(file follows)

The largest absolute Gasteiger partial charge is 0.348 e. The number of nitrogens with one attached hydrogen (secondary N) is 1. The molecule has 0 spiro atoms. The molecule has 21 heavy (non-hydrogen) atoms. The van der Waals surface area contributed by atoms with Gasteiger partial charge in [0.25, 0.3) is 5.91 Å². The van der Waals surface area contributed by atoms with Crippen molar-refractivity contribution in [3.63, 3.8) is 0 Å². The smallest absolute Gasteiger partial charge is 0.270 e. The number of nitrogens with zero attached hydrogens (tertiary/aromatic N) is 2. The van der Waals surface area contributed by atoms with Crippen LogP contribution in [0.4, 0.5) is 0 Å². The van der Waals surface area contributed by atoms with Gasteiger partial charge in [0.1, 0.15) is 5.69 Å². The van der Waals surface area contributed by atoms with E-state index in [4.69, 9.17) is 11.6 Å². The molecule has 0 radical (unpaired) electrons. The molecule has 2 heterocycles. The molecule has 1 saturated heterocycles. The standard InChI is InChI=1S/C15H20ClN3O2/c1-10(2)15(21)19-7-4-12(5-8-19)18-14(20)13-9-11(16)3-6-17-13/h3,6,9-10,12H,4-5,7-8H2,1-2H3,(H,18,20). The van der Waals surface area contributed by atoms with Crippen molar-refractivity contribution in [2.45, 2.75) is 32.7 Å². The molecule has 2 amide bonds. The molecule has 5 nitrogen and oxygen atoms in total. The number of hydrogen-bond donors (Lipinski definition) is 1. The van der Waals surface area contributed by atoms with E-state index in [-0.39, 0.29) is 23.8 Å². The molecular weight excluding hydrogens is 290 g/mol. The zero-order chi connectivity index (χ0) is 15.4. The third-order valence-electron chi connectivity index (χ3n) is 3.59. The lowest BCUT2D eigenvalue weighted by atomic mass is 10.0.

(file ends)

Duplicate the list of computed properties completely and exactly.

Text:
The largest absolute Gasteiger partial charge is 0.348 e. The number of nitrogens with one attached hydrogen (secondary N) is 1. The molecule has 0 spiro atoms. The molecule has 21 heavy (non-hydrogen) atoms. The van der Waals surface area contributed by atoms with Gasteiger partial charge in [0.25, 0.3) is 5.91 Å². The van der Waals surface area contributed by atoms with Crippen molar-refractivity contribution in [3.63, 3.8) is 0 Å². The smallest absolute Gasteiger partial charge is 0.270 e. The number of nitrogens with zero attached hydrogens (tertiary/aromatic N) is 2. The van der Waals surface area contributed by atoms with Crippen LogP contribution in [0.4, 0.5) is 0 Å². The van der Waals surface area contributed by atoms with Gasteiger partial charge in [0.1, 0.15) is 5.69 Å². The van der Waals surface area contributed by atoms with E-state index in [4.69, 9.17) is 11.6 Å². The molecule has 0 radical (unpaired) electrons. The molecule has 2 heterocycles. The molecule has 1 saturated heterocycles. The standard InChI is InChI=1S/C15H20ClN3O2/c1-10(2)15(21)19-7-4-12(5-8-19)18-14(20)13-9-11(16)3-6-17-13/h3,6,9-10,12H,4-5,7-8H2,1-2H3,(H,18,20). The van der Waals surface area contributed by atoms with Crippen molar-refractivity contribution in [2.45, 2.75) is 32.7 Å². The molecule has 2 amide bonds. The molecule has 5 nitrogen and oxygen atoms in total. The number of hydrogen-bond donors (Lipinski definition) is 1. The van der Waals surface area contributed by atoms with E-state index in [-0.39, 0.29) is 23.8 Å². The molecular weight excluding hydrogens is 290 g/mol. The zero-order chi connectivity index (χ0) is 15.4. The third-order valence-electron chi connectivity index (χ3n) is 3.59. The lowest BCUT2D eigenvalue weighted by atomic mass is 10.0.